• Gordon Dobson

    4th British Infantry Division

    In September 1943 Gordon Dobson was posted to the 4th British Infantry Division as clerk to the Divisional Provost Marshal (DAPM). On Boxing Day he sailed from Algiers to Egypt for Landing Training. He landed in Naples on March 22 1944.

    We were loaded into lorries and driven through the town, up into the hills until we arrived at Sessa Aurunca, a small town 35 miles away. We were billeted in a large room, maybe part of the police station, for one night. Crikey, it was cold. We each had one blanket and we slept on a stone floor. Reg and I slept together to share blankets, fully dressed with greatcoats on. We could her gunfire, a taste of things to come. Next day we moved up onto a hillside facing the Garigliano River, where the front line was situated, about 4 miles away. Further up the coast, 30 miles south of Rome was the Anzio bridgehead. Our Divisional HQ took over the site vacated by the 56 Division which had been withdrawn to the rest area. For two or three nights I slept in a one man bivvy tent (about 3 feet high and 4 feet wide, getting boots on and off was a problem!) waking up in the morning freezing cold with snow all around. I was so very fortunate in that we were an independent trio —the Major, Batman/Driver Reg Woodland and self as clerk, frequently attached to the Provost Company for rations, or even when with the Advance Division HQ we were a law unto ourselves, as long as we kept low key. I cannot remember going on any parades, not even pay parades, whilst in Italy — that suited me. We, the trio, eventually got a 160 lb ridge tent with fly sheet, an office lorry, in which the Major slept, and a jeep. The tent was my office and both Reg and I slept there — we were now issued with the regulation 4 blankets, nowhere near comfortable, but a great improvement. My address was now 4th Division provost Company, 4th British Infantry Division, CMF (which stood for Central Mediterranean Forces). To the east was the sea and to the north west could be seen the Cassino Monastery, a high building perched right on top of Monastery Hill. From my vantage point I saw the bombing of this fine building, which although did not demolish it, did prevent the Germans from using it, especially as an observation post. Much severe criticism has since been voiced over this ‘wonton destruction’, but in a letter home after the fall of Cassino, when we were allowed to say that we had taken part in the battle, I wrote ‘I only wish that the people at home in their arm chairs who argue about the saving of historical buildings, instead of lives, could have been here and seen the havoc the Monastery could have caused, had it been left alone’.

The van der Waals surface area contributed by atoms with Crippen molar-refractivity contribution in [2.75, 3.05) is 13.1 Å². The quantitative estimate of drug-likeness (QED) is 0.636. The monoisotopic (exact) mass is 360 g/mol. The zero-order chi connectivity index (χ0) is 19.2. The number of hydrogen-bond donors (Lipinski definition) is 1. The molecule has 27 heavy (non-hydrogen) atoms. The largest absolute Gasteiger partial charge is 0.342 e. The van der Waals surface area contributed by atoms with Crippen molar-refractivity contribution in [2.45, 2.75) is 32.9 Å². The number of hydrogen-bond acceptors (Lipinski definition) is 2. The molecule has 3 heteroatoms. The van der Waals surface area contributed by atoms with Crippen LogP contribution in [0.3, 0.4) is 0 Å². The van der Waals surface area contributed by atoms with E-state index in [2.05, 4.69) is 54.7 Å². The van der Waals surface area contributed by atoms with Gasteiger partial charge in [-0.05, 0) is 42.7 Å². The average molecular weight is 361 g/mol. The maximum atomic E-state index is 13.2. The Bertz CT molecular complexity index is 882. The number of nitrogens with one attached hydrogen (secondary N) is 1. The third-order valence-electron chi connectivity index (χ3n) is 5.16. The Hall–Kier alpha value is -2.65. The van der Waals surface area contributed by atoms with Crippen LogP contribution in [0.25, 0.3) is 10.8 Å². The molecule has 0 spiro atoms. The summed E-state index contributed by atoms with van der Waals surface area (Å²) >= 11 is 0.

The words, ‘prepare to move’ were called so often now I will not repeat them. We moved … … to Venafro, 15 miles south of Cassino, where the front line was now, where I rejoined the Div. HQ. Whilst there, Phil Beckley called in to have a chat. He was with the 8th Army Signals. Four days later we moved north to near a hillside village of Acquafondata; the Provost Company were sited in a hillside, just off the road. I was located just off the hair pin bend of the road, just us three, plus tent, lorry and jeep. I was about 150 foot up from a large plain, enclosed by hills. In this plain were petrol and ammo dumps. The Major had to report back to Div. HQ, leaving me to get on with my work. There was gun fire going on continuously, which was ignored until a German 15 in railway gun opened fire with extreme accuracy, hitting two petrol and one ammo dump, plus one shell in the Provost Company lines, killing one and injuring 6 MP. Amongst all the gun fire noise this gun could be heard with its deep-throated ‘boom’. I had fifteen seconds to get out of the tent and take cover behind rocks. I watched, like in a film, lorry loads of French troops debussing below me. When the shelling started, the drivers drove away so fast some of the soldiers just fell out of the back of the lorries. Orders came for us to move back a couple of miles, a strategic withdrawal, I think it is called. I had never driven a 3 ton lorry, so one MP came up and moved it. The Major hearing of the shelling, got hold of Reg, told him of the shelling and said “I don’t like Dob being up there all alone, lets go back and keep him company.” Although he was not due back until the following day, they drove the fifteen miles in the dark, without lights, over the treacherous mountain roads, just to keep me company. Now that is what I call a man. I had the highest respect for him, not because of the star on his shoulder, but because of the man within.